Rising sea levels in North Carolina matter.
The Bush/Cheney White House had a remarkable way of dealing with discouraging news: when government reports would point to a serious problem, officials would simply eliminate the reports. Unfortunately, Republicans in North Carolina have adopted the same strategy when dealing with the climate crisis.
In 2005, for example, after a government report showed an increase in terrorism around the world, the administration announced it would stop publishing an annual count of international terrorist attacks. After the Bureau of Labor Statistics uncovered discouraging data about factory closings in the U.S., the administration announced it would stop publishing information about factory closings. When a report showed Washington shortchanging states, Bush's OMB discontinued the report. When Bush's Department of Education found that charter schools were underperforming, the administration said it would sharply cut back on the information it collects about charter schools.
Solving problems is hard. Deliberate ignorance is easy. Just ask GOP officials in North Carolina.
Republican lawmakers in North Carolina are circulating a bill which would limit their state agencies' ability to calculate sea-rise levels, a proposal that one member of the state's Coastal Resources Commission science panel has termed "bad science."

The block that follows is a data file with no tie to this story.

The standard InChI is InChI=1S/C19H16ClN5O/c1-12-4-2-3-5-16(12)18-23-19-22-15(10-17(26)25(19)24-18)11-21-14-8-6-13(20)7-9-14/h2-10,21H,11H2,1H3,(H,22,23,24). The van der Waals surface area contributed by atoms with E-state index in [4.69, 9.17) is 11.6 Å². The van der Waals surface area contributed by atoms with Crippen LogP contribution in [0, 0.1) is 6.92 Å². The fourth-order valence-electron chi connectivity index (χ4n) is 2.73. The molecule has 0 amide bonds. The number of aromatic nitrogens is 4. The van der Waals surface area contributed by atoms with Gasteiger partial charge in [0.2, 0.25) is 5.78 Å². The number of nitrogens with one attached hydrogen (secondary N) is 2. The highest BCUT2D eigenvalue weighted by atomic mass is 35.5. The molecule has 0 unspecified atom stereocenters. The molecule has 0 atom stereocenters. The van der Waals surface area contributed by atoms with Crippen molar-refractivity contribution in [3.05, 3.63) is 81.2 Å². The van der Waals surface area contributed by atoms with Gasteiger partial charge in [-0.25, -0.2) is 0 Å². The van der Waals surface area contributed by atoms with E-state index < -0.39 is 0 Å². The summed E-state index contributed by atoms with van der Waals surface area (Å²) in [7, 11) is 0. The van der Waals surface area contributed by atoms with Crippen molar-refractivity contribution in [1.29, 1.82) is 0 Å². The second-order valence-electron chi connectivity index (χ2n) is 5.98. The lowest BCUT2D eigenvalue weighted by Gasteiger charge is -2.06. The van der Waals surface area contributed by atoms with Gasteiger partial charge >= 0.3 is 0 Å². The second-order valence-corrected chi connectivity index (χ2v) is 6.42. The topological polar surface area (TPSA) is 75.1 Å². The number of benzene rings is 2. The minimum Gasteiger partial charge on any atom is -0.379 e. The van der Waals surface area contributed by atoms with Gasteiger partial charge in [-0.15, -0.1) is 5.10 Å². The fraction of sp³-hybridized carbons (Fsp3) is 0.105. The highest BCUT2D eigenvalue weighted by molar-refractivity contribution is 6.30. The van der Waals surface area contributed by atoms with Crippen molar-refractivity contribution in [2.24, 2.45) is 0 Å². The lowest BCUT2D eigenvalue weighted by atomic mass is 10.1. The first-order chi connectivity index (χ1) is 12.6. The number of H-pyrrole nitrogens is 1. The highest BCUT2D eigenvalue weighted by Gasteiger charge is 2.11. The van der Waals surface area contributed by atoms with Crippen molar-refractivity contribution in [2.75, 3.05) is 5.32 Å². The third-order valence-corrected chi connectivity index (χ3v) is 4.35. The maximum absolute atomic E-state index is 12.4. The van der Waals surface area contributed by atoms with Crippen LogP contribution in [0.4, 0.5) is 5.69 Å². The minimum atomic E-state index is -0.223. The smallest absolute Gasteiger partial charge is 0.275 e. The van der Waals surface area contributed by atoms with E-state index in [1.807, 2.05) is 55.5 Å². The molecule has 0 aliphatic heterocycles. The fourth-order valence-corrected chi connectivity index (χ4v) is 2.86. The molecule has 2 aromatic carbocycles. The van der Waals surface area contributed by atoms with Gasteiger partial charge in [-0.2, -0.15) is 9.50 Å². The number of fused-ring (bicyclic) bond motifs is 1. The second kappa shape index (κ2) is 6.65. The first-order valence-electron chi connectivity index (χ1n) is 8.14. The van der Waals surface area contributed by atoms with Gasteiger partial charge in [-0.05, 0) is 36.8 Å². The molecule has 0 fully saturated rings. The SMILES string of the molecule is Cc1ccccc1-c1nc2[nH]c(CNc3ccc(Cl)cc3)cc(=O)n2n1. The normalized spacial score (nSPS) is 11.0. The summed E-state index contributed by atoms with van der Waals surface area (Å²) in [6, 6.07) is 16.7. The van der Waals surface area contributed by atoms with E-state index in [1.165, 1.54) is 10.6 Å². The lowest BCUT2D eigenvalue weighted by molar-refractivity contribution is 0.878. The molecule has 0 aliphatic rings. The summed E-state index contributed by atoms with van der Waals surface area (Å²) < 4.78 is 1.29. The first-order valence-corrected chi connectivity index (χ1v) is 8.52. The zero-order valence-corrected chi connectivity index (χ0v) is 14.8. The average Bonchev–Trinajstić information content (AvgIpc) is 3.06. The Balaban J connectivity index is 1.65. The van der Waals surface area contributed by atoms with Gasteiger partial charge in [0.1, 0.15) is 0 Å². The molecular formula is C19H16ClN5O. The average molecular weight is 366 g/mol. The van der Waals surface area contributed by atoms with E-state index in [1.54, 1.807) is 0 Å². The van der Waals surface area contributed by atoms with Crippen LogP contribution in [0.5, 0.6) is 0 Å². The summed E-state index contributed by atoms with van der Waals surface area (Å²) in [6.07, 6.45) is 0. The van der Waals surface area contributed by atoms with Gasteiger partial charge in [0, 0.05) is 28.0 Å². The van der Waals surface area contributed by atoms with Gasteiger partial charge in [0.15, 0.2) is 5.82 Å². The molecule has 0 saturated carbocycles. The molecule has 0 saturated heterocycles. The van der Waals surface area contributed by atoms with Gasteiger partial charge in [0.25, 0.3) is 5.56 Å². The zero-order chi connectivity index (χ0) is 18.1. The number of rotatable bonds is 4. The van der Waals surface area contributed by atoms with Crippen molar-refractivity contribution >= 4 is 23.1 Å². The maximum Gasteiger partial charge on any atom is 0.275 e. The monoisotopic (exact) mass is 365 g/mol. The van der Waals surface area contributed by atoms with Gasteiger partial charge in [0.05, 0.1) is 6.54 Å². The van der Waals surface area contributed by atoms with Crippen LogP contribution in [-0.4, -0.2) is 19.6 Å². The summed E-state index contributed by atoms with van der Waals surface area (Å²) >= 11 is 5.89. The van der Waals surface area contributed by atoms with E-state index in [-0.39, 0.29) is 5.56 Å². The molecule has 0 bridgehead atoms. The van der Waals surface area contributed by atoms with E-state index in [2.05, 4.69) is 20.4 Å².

The bill has not yet been introduced, but the language in the version being circulated would make the Division of Coastal Management the only state agency allowed to produce sea-level rise rates, and only at the request of the Coastal Resources Commission, and then only under the following conditions:
"These rates shall only be determined using historical data, and these data shall be limited to the time period following the year 1900. Rates of sea-level rise may be extrapolated linearly to estimate future rates of rise but shall not include scenarios of accelerated rates of sea-level rise."
As Eric Lach added, "In other words, instead of taking into account global warming to predict higher seas, as expected by most scientists, the bill would have the state rely only on the historical record."
As practical matter, this would, Western Carolina University geology professor Rob Young explained, run counter to the findings of the National Academy of Sciences and "every major science organization on the globe."
What North Carolinians don't know can't hurt them, right? If the data is discouraging, why act when the data can be eliminated?